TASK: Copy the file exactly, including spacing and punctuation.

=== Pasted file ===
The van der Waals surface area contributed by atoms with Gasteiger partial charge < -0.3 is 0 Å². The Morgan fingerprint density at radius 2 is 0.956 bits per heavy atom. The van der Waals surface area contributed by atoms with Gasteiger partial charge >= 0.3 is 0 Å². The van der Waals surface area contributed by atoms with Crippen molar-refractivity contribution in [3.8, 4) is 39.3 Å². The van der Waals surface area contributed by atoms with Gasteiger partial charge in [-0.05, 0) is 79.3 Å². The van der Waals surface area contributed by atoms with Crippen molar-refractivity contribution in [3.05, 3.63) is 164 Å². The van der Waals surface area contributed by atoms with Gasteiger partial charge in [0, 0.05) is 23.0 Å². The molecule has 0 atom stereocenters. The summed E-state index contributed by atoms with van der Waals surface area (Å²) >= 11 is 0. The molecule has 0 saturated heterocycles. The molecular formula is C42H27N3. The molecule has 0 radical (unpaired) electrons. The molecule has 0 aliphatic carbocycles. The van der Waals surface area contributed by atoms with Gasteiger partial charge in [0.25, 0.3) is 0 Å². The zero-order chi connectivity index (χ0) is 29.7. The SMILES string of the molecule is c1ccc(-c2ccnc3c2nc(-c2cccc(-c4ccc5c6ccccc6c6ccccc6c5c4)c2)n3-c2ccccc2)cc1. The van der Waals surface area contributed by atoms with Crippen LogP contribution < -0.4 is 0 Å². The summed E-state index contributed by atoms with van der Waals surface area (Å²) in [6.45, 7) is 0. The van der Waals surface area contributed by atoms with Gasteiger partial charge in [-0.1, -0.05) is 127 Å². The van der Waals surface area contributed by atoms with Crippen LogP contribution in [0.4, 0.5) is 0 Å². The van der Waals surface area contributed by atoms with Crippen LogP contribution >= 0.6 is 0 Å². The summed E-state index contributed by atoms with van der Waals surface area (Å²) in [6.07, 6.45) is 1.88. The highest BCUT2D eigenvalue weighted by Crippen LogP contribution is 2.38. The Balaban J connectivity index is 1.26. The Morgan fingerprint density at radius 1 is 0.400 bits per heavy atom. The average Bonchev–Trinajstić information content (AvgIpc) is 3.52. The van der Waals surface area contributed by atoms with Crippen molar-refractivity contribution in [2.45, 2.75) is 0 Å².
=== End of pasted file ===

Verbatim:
The van der Waals surface area contributed by atoms with Gasteiger partial charge < -0.3 is 0 Å². The Morgan fingerprint density at radius 2 is 0.956 bits per heavy atom. The van der Waals surface area contributed by atoms with Gasteiger partial charge >= 0.3 is 0 Å². The van der Waals surface area contributed by atoms with Crippen molar-refractivity contribution in [3.8, 4) is 39.3 Å². The van der Waals surface area contributed by atoms with Gasteiger partial charge in [-0.05, 0) is 79.3 Å². The van der Waals surface area contributed by atoms with Crippen molar-refractivity contribution in [3.05, 3.63) is 164 Å². The van der Waals surface area contributed by atoms with Gasteiger partial charge in [0, 0.05) is 23.0 Å². The molecule has 0 atom stereocenters. The summed E-state index contributed by atoms with van der Waals surface area (Å²) >= 11 is 0. The molecule has 0 saturated heterocycles. The molecular formula is C42H27N3. The molecule has 0 radical (unpaired) electrons. The molecule has 0 aliphatic carbocycles. The van der Waals surface area contributed by atoms with Gasteiger partial charge in [0.25, 0.3) is 0 Å². The zero-order chi connectivity index (χ0) is 29.7. The SMILES string of the molecule is c1ccc(-c2ccnc3c2nc(-c2cccc(-c4ccc5c6ccccc6c6ccccc6c5c4)c2)n3-c2ccccc2)cc1. The van der Waals surface area contributed by atoms with Crippen LogP contribution < -0.4 is 0 Å². The summed E-state index contributed by atoms with van der Waals surface area (Å²) in [6.45, 7) is 0. The van der Waals surface area contributed by atoms with Gasteiger partial charge in [-0.1, -0.05) is 127 Å². The van der Waals surface area contributed by atoms with Crippen LogP contribution in [0.4, 0.5) is 0 Å². The van der Waals surface area contributed by atoms with Crippen LogP contribution >= 0.6 is 0 Å². The summed E-state index contributed by atoms with van der Waals surface area (Å²) in [6.07, 6.45) is 1.88. The highest BCUT2D eigenvalue weighted by Crippen LogP contribution is 2.38. The Balaban J connectivity index is 1.26. The Morgan fingerprint density at radius 1 is 0.400 bits per heavy atom. The average Bonchev–Trinajstić information content (AvgIpc) is 3.52. The van der Waals surface area contributed by atoms with Crippen molar-refractivity contribution in [2.45, 2.75) is 0 Å².